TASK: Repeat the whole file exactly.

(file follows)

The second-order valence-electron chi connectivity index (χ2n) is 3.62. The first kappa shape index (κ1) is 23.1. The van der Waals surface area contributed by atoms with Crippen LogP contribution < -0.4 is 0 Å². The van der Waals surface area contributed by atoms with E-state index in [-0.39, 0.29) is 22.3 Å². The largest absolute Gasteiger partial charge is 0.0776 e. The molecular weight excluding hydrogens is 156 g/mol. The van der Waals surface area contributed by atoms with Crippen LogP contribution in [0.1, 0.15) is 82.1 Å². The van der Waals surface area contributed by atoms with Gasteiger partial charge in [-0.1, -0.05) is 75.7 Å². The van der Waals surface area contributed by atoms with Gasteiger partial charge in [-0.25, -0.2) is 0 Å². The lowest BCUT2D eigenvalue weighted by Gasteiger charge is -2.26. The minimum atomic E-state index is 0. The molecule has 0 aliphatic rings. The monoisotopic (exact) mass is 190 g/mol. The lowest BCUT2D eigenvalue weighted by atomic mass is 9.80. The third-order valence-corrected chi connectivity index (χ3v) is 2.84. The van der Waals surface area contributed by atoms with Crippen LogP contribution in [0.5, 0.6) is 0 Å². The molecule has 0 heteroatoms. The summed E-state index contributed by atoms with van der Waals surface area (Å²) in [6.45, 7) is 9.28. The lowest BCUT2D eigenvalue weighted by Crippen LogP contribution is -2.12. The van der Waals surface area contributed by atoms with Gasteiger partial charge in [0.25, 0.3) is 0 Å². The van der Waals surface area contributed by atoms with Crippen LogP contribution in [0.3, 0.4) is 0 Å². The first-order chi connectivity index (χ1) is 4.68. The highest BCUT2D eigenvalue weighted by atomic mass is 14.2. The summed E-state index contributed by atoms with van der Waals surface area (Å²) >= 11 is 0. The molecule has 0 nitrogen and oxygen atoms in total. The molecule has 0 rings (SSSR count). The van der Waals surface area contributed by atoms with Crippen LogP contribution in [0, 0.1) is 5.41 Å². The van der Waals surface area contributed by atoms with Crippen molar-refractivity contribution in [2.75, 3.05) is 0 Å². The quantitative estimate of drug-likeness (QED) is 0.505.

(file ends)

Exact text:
The second-order valence-electron chi connectivity index (χ2n) is 3.62. The first kappa shape index (κ1) is 23.1. The van der Waals surface area contributed by atoms with Crippen LogP contribution < -0.4 is 0 Å². The van der Waals surface area contributed by atoms with E-state index in [-0.39, 0.29) is 22.3 Å². The largest absolute Gasteiger partial charge is 0.0776 e. The molecular weight excluding hydrogens is 156 g/mol. The van der Waals surface area contributed by atoms with Crippen LogP contribution in [0.1, 0.15) is 82.1 Å². The van der Waals surface area contributed by atoms with Gasteiger partial charge in [-0.1, -0.05) is 75.7 Å². The van der Waals surface area contributed by atoms with Gasteiger partial charge in [-0.25, -0.2) is 0 Å². The lowest BCUT2D eigenvalue weighted by Gasteiger charge is -2.26. The minimum atomic E-state index is 0. The molecule has 0 aliphatic rings. The monoisotopic (exact) mass is 190 g/mol. The lowest BCUT2D eigenvalue weighted by atomic mass is 9.80. The third-order valence-corrected chi connectivity index (χ3v) is 2.84. The van der Waals surface area contributed by atoms with Crippen LogP contribution in [0.5, 0.6) is 0 Å². The molecule has 0 heteroatoms. The summed E-state index contributed by atoms with van der Waals surface area (Å²) in [6.45, 7) is 9.28. The lowest BCUT2D eigenvalue weighted by Crippen LogP contribution is -2.12. The van der Waals surface area contributed by atoms with Gasteiger partial charge in [0.25, 0.3) is 0 Å². The van der Waals surface area contributed by atoms with Crippen LogP contribution in [0.3, 0.4) is 0 Å². The first-order chi connectivity index (χ1) is 4.68. The highest BCUT2D eigenvalue weighted by atomic mass is 14.2. The summed E-state index contributed by atoms with van der Waals surface area (Å²) >= 11 is 0. The molecule has 0 nitrogen and oxygen atoms in total. The molecule has 0 rings (SSSR count). The van der Waals surface area contributed by atoms with Crippen LogP contribution in [0, 0.1) is 5.41 Å². The van der Waals surface area contributed by atoms with Crippen molar-refractivity contribution in [2.75, 3.05) is 0 Å². The quantitative estimate of drug-likeness (QED) is 0.505.